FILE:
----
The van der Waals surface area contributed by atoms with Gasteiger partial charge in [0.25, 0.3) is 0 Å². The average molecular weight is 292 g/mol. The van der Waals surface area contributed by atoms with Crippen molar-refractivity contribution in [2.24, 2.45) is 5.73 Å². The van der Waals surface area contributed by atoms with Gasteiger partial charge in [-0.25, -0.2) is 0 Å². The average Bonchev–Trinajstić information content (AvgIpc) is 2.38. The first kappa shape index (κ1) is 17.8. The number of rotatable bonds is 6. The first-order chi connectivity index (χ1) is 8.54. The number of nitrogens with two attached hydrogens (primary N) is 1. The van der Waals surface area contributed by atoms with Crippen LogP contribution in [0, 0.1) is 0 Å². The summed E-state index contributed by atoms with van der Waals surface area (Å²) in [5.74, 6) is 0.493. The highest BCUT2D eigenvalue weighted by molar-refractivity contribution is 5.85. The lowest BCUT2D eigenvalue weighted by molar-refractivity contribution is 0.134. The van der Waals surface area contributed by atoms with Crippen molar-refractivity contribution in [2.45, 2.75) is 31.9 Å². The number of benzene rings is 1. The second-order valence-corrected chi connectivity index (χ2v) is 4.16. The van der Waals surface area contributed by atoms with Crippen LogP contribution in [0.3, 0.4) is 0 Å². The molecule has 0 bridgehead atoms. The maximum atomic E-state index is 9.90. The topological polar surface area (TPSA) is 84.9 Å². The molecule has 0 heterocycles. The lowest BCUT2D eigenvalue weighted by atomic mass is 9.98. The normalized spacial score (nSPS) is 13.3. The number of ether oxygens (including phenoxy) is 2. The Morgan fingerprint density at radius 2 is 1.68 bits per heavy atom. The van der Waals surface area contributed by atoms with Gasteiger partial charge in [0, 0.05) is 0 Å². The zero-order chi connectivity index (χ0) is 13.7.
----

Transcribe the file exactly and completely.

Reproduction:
The van der Waals surface area contributed by atoms with Gasteiger partial charge in [0.25, 0.3) is 0 Å². The average molecular weight is 292 g/mol. The van der Waals surface area contributed by atoms with Crippen molar-refractivity contribution in [2.24, 2.45) is 5.73 Å². The van der Waals surface area contributed by atoms with Gasteiger partial charge in [-0.25, -0.2) is 0 Å². The average Bonchev–Trinajstić information content (AvgIpc) is 2.38. The first kappa shape index (κ1) is 17.8. The number of rotatable bonds is 6. The first-order chi connectivity index (χ1) is 8.54. The number of nitrogens with two attached hydrogens (primary N) is 1. The van der Waals surface area contributed by atoms with Crippen LogP contribution in [0, 0.1) is 0 Å². The summed E-state index contributed by atoms with van der Waals surface area (Å²) in [5.74, 6) is 0.493. The highest BCUT2D eigenvalue weighted by molar-refractivity contribution is 5.85. The lowest BCUT2D eigenvalue weighted by molar-refractivity contribution is 0.134. The van der Waals surface area contributed by atoms with Crippen molar-refractivity contribution in [2.45, 2.75) is 31.9 Å². The number of benzene rings is 1. The second-order valence-corrected chi connectivity index (χ2v) is 4.16. The van der Waals surface area contributed by atoms with Crippen LogP contribution in [0.3, 0.4) is 0 Å². The molecule has 0 bridgehead atoms. The maximum atomic E-state index is 9.90. The topological polar surface area (TPSA) is 84.9 Å². The molecule has 0 heterocycles. The lowest BCUT2D eigenvalue weighted by atomic mass is 9.98. The normalized spacial score (nSPS) is 13.3. The number of ether oxygens (including phenoxy) is 2. The Morgan fingerprint density at radius 2 is 1.68 bits per heavy atom. The van der Waals surface area contributed by atoms with Gasteiger partial charge in [0, 0.05) is 0 Å². The zero-order chi connectivity index (χ0) is 13.7.